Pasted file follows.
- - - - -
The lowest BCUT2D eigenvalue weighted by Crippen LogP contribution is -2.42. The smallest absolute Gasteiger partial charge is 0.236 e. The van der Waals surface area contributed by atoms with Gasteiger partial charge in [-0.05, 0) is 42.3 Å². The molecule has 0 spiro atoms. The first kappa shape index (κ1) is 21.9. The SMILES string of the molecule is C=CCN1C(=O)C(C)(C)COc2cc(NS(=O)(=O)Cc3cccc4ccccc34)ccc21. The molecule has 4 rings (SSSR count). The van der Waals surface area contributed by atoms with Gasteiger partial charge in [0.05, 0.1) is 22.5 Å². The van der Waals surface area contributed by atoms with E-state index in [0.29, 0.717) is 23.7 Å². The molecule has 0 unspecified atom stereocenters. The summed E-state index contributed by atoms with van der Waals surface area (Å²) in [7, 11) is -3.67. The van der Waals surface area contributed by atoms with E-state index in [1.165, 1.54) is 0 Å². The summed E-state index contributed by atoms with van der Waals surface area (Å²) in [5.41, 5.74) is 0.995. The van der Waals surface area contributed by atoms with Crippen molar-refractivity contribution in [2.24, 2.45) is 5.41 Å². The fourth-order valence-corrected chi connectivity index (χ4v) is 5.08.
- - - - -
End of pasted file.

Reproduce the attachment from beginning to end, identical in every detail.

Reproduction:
The lowest BCUT2D eigenvalue weighted by Crippen LogP contribution is -2.42. The smallest absolute Gasteiger partial charge is 0.236 e. The van der Waals surface area contributed by atoms with Gasteiger partial charge in [-0.05, 0) is 42.3 Å². The molecule has 0 spiro atoms. The first kappa shape index (κ1) is 21.9. The SMILES string of the molecule is C=CCN1C(=O)C(C)(C)COc2cc(NS(=O)(=O)Cc3cccc4ccccc34)ccc21. The molecule has 4 rings (SSSR count). The van der Waals surface area contributed by atoms with Gasteiger partial charge in [0.05, 0.1) is 22.5 Å². The van der Waals surface area contributed by atoms with E-state index in [0.29, 0.717) is 23.7 Å². The molecule has 0 unspecified atom stereocenters. The summed E-state index contributed by atoms with van der Waals surface area (Å²) in [7, 11) is -3.67. The van der Waals surface area contributed by atoms with E-state index in [1.165, 1.54) is 0 Å². The summed E-state index contributed by atoms with van der Waals surface area (Å²) in [5.41, 5.74) is 0.995. The van der Waals surface area contributed by atoms with Crippen molar-refractivity contribution in [2.24, 2.45) is 5.41 Å². The fourth-order valence-corrected chi connectivity index (χ4v) is 5.08.